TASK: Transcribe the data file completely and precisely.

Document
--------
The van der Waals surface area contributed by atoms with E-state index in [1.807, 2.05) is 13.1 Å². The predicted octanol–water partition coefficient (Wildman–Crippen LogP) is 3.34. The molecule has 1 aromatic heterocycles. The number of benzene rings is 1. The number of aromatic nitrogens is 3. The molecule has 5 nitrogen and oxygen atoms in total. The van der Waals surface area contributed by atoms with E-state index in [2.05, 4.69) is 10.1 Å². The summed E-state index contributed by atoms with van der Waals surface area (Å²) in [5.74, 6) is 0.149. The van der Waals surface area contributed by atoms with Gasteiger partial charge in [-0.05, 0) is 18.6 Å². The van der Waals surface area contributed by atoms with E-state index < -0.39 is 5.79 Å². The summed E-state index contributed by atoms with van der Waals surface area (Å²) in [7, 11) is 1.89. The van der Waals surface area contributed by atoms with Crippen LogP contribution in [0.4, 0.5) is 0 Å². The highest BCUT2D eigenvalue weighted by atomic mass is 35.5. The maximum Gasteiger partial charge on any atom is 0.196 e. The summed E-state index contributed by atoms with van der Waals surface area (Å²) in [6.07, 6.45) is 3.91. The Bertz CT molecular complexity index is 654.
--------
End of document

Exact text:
The van der Waals surface area contributed by atoms with E-state index in [1.807, 2.05) is 13.1 Å². The predicted octanol–water partition coefficient (Wildman–Crippen LogP) is 3.34. The molecule has 1 aromatic heterocycles. The number of benzene rings is 1. The number of aromatic nitrogens is 3. The molecule has 5 nitrogen and oxygen atoms in total. The van der Waals surface area contributed by atoms with E-state index in [2.05, 4.69) is 10.1 Å². The summed E-state index contributed by atoms with van der Waals surface area (Å²) in [5.74, 6) is 0.149. The van der Waals surface area contributed by atoms with Gasteiger partial charge in [-0.05, 0) is 18.6 Å². The van der Waals surface area contributed by atoms with E-state index < -0.39 is 5.79 Å². The summed E-state index contributed by atoms with van der Waals surface area (Å²) in [7, 11) is 1.89. The van der Waals surface area contributed by atoms with Crippen LogP contribution in [0.4, 0.5) is 0 Å². The highest BCUT2D eigenvalue weighted by atomic mass is 35.5. The maximum Gasteiger partial charge on any atom is 0.196 e. The summed E-state index contributed by atoms with van der Waals surface area (Å²) in [6.07, 6.45) is 3.91. The Bertz CT molecular complexity index is 654.